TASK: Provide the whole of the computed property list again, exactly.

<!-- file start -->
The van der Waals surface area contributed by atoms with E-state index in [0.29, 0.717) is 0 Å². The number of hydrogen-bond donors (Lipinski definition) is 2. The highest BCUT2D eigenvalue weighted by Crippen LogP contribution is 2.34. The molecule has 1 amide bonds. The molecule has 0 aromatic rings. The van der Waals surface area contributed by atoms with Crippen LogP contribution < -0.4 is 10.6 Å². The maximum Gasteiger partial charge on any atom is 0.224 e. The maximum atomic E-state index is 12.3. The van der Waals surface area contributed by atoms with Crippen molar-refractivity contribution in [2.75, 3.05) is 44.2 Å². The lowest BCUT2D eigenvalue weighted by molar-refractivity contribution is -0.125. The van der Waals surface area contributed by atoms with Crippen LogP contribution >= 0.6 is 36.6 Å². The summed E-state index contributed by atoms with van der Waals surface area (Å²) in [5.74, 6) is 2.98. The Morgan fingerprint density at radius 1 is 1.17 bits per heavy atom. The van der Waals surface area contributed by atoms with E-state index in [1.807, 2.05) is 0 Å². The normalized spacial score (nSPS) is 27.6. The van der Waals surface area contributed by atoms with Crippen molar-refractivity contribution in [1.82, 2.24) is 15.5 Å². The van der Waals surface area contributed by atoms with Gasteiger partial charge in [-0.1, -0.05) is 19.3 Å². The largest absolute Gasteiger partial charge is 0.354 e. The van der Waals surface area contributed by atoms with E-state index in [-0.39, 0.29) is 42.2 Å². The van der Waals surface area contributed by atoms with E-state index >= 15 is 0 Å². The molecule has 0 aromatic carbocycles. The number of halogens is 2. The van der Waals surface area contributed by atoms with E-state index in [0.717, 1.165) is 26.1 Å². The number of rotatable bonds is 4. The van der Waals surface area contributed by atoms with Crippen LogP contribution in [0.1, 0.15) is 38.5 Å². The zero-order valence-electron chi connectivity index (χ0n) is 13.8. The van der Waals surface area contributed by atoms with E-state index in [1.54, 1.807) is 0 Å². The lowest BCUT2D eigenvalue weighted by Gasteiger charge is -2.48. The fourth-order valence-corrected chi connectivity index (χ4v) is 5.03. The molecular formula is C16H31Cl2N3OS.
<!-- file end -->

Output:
The van der Waals surface area contributed by atoms with E-state index in [0.29, 0.717) is 0 Å². The number of hydrogen-bond donors (Lipinski definition) is 2. The highest BCUT2D eigenvalue weighted by Crippen LogP contribution is 2.34. The molecule has 1 amide bonds. The molecule has 0 aromatic rings. The van der Waals surface area contributed by atoms with Crippen LogP contribution < -0.4 is 10.6 Å². The maximum Gasteiger partial charge on any atom is 0.224 e. The maximum atomic E-state index is 12.3. The van der Waals surface area contributed by atoms with Crippen molar-refractivity contribution in [2.75, 3.05) is 44.2 Å². The lowest BCUT2D eigenvalue weighted by molar-refractivity contribution is -0.125. The van der Waals surface area contributed by atoms with Crippen LogP contribution >= 0.6 is 36.6 Å². The summed E-state index contributed by atoms with van der Waals surface area (Å²) in [5.74, 6) is 2.98. The Morgan fingerprint density at radius 1 is 1.17 bits per heavy atom. The van der Waals surface area contributed by atoms with E-state index in [1.807, 2.05) is 0 Å². The normalized spacial score (nSPS) is 27.6. The van der Waals surface area contributed by atoms with Crippen molar-refractivity contribution in [1.82, 2.24) is 15.5 Å². The van der Waals surface area contributed by atoms with Gasteiger partial charge in [-0.1, -0.05) is 19.3 Å². The largest absolute Gasteiger partial charge is 0.354 e. The van der Waals surface area contributed by atoms with E-state index in [-0.39, 0.29) is 42.2 Å². The van der Waals surface area contributed by atoms with E-state index >= 15 is 0 Å². The molecule has 0 aromatic carbocycles. The number of halogens is 2. The van der Waals surface area contributed by atoms with E-state index in [0.717, 1.165) is 26.1 Å². The number of rotatable bonds is 4. The van der Waals surface area contributed by atoms with Crippen LogP contribution in [0.1, 0.15) is 38.5 Å². The zero-order valence-electron chi connectivity index (χ0n) is 13.8. The van der Waals surface area contributed by atoms with E-state index in [1.54, 1.807) is 0 Å². The lowest BCUT2D eigenvalue weighted by Gasteiger charge is -2.48. The fourth-order valence-corrected chi connectivity index (χ4v) is 5.03. The molecular formula is C16H31Cl2N3OS.